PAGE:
Herniated Disc S1 – S2 Symptoms & Treatment

Symptoms & Treatment Herniated Disc S1 - S2

L4-5 and L5–S1 are the most common levels for herniated discs. A sharp, burning, stabbing sensation is the sign of a herniated disc.  It radiates down the leg to the below of the knee. It is typically superficial and localized in nature and can be accompanied by tingling or numbness. In some cases, motor deficits or diminished reflexes may be present in advanced cases. 

A central disc herniation is a rare condition that can cause low back pain, saddle pain in the S1-S2 distributions. A central herniated spine may also cause nerve root compressions of the cauda-equina. This can lead to difficult urination or incontinence. An examination and medical history may reveal bladder or bowel dysfunction. For permanent function loss, emergency surgery is necessary in these cases.

It is often difficult to distinguish between low back strains and herniated spines when evaluating patients suffering from symptoms of a herniated central disc.  The pain from low back strain is worsened by standing and twisting movements, while the central disc herniation pain is worse when a patient sits or is in a position that puts more pressure on the annular fibers.  The patient may need to be asked if the pain was worse while driving to the appointment, or sitting in the waiting room. Sitting, bending and standing postures can increase the pressure on the intervertebral disc7. This explains why patients in a sitting position experience more symptoms of herniated disc.

Anatomy of L5-S1 Spinal Motion Segment

The following structures are typical of this motion segment:

L5 and S1 vertebrae. Different features distinguish the L5 from S1 vertebrae.

  • L5 includes a vertebral body at the front and an arched back with 3 bony protrusions. There is a prominent spinous center and two transverse processes on each side. These protrusions act as attachment points to ligaments.
  • The sacral base also known as S1 is the higher and wider end of the triangularly-shaped sacrum. S1 consists of a body at the top and wing-shaped bone on either side. This is called the alae. The median ridge is a bony prominence located at the back of S1 vertebra. This ridge has bony openings (foramina), on both the right and left.
  • The L5-S1 facet joints are lined with articular cartilage and join them.
  • L5-S1 intervertebral disc. The disc between the vertebral bodies S5 and L5 is made of a gel-like material (nucleus pulposus). It is enclosed by a fibrous ring (annulus fibrosus). This disc acts as a shock absorber and cushion to protect the vertebrae when they move.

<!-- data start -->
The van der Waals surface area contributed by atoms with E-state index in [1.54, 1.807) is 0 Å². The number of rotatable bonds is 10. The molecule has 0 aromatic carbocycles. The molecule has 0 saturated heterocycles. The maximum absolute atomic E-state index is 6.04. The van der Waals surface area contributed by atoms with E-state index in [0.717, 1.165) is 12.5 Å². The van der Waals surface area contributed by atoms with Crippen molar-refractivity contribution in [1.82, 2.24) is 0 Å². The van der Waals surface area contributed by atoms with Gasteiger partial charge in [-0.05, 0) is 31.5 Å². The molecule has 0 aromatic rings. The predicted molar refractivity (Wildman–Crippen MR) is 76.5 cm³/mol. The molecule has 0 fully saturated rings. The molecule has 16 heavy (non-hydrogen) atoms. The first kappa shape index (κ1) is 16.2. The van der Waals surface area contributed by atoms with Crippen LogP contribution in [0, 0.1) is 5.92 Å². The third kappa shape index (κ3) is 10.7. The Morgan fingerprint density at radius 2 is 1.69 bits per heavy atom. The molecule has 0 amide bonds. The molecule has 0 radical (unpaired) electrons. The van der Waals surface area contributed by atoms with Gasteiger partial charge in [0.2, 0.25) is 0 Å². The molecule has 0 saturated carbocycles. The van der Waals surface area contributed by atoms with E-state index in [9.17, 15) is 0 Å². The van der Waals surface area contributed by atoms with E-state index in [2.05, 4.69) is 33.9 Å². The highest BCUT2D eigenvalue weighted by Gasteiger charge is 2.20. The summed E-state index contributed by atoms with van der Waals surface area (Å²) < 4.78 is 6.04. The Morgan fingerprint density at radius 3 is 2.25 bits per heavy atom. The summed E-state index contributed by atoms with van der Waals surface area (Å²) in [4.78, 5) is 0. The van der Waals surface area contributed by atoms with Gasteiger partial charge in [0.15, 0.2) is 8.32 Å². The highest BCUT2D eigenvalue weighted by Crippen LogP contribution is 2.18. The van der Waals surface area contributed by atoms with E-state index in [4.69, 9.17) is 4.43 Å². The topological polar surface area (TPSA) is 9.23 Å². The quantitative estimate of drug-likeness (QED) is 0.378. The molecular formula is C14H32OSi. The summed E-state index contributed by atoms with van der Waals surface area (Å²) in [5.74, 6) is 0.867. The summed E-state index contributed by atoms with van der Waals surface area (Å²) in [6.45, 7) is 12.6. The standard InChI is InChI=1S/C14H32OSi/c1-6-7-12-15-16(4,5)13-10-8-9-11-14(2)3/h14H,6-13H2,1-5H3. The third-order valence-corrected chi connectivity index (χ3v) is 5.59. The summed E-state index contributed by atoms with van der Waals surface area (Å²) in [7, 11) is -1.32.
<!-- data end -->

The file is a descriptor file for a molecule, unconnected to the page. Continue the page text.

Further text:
• L5 spinal cord. The L5 spinal neural roots exit the spinal cord through small bony foramina (intervertebral foramina), located on the left and the right sides of the spinal canal. These nerve roots are joined with other nerves and form larger nerves which travel down the spine.
  • The L5 dermatome (or L5 skin area) receives sensations via the L5 spinal nerve and can include parts of the leg, foot and knee.
  • An L5 myotome, a group of muscles controlled via the L5 spinal nervous, is responsible for foot and leg movement.
  • The L5 – S1 motion segment provides a bony cover for the cauda equina (nerves running down from the spinal cord) and other delicate parts.

Common symptoms of a herniated spine L5/S1

  • Back Pain: The most common symptom associated with a herniated L5/S1 disc is back pain. This may shock you but not everyone who has a herniated spine experiences back pain. Although it was shocking to see clients with a herniated spine but no back pain, it is possible. The most common symptoms of a herniated disc L5/S1 are aching or sharp pains in the lower back. It may feel tender to the touch or as if your muscles are spasming.
  • Sciatica is caused by a herniated disc L5/S1. Sciatica is a term we use to describe the pain in the back of the leg. It is often severe and painful. Clients describe it as “being stabbed by hot poker”.
  • Pins and Needles/Numbness: A herniated L5/S1 disc can cause sensory changes in the foot or leg. These sensations can occur in the foot and the toes. In some cases, they may be more painful than the pain. This is because the herniated disc presses against nerves in the spine. This causes some signals to not get through properly, and the sensation won’t be normal.
  • Weakness of the Legs: This is a serious symptom that you should seek medical attention if you have weakness in your legs or any other symptoms. The herniated disc may cause severe nerve compression, especially in the legs. If you feel this is you, it’s important to address it as soon as possible.

What are the L5 and S1 Pain Symptoms, and the L5/S1 Pain Pattern?